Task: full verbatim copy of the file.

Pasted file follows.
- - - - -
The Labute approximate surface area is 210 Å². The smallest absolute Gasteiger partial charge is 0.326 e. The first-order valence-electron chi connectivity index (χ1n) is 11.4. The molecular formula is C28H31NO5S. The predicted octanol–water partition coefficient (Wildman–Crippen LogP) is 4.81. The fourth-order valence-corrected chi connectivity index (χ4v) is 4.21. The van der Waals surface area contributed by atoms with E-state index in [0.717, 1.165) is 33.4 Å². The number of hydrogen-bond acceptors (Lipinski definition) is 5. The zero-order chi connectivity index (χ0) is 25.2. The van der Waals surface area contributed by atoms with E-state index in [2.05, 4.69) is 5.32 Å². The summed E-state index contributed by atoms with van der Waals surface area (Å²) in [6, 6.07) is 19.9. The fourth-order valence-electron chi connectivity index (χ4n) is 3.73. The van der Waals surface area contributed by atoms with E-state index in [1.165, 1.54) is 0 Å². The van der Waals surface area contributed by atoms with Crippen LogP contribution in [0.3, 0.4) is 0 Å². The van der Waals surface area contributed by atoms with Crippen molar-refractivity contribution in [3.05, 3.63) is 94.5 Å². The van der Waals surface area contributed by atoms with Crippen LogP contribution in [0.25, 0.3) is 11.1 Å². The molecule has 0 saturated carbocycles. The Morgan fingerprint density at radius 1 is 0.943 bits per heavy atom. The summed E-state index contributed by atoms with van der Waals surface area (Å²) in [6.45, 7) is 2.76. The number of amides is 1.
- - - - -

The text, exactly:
The Labute approximate surface area is 210 Å². The smallest absolute Gasteiger partial charge is 0.326 e. The first-order valence-electron chi connectivity index (χ1n) is 11.4. The molecular formula is C28H31NO5S. The predicted octanol–water partition coefficient (Wildman–Crippen LogP) is 4.81. The fourth-order valence-corrected chi connectivity index (χ4v) is 4.21. The van der Waals surface area contributed by atoms with E-state index in [0.717, 1.165) is 33.4 Å². The number of hydrogen-bond acceptors (Lipinski definition) is 5. The zero-order chi connectivity index (χ0) is 25.2. The van der Waals surface area contributed by atoms with E-state index in [2.05, 4.69) is 5.32 Å². The summed E-state index contributed by atoms with van der Waals surface area (Å²) in [6, 6.07) is 19.9. The fourth-order valence-electron chi connectivity index (χ4n) is 3.73. The van der Waals surface area contributed by atoms with E-state index in [1.165, 1.54) is 0 Å². The van der Waals surface area contributed by atoms with Crippen LogP contribution in [0.3, 0.4) is 0 Å². The van der Waals surface area contributed by atoms with Crippen molar-refractivity contribution in [3.05, 3.63) is 94.5 Å². The van der Waals surface area contributed by atoms with Crippen LogP contribution in [0.25, 0.3) is 11.1 Å². The molecule has 0 saturated carbocycles. The Morgan fingerprint density at radius 1 is 0.943 bits per heavy atom. The summed E-state index contributed by atoms with van der Waals surface area (Å²) in [6.45, 7) is 2.76. The number of amides is 1.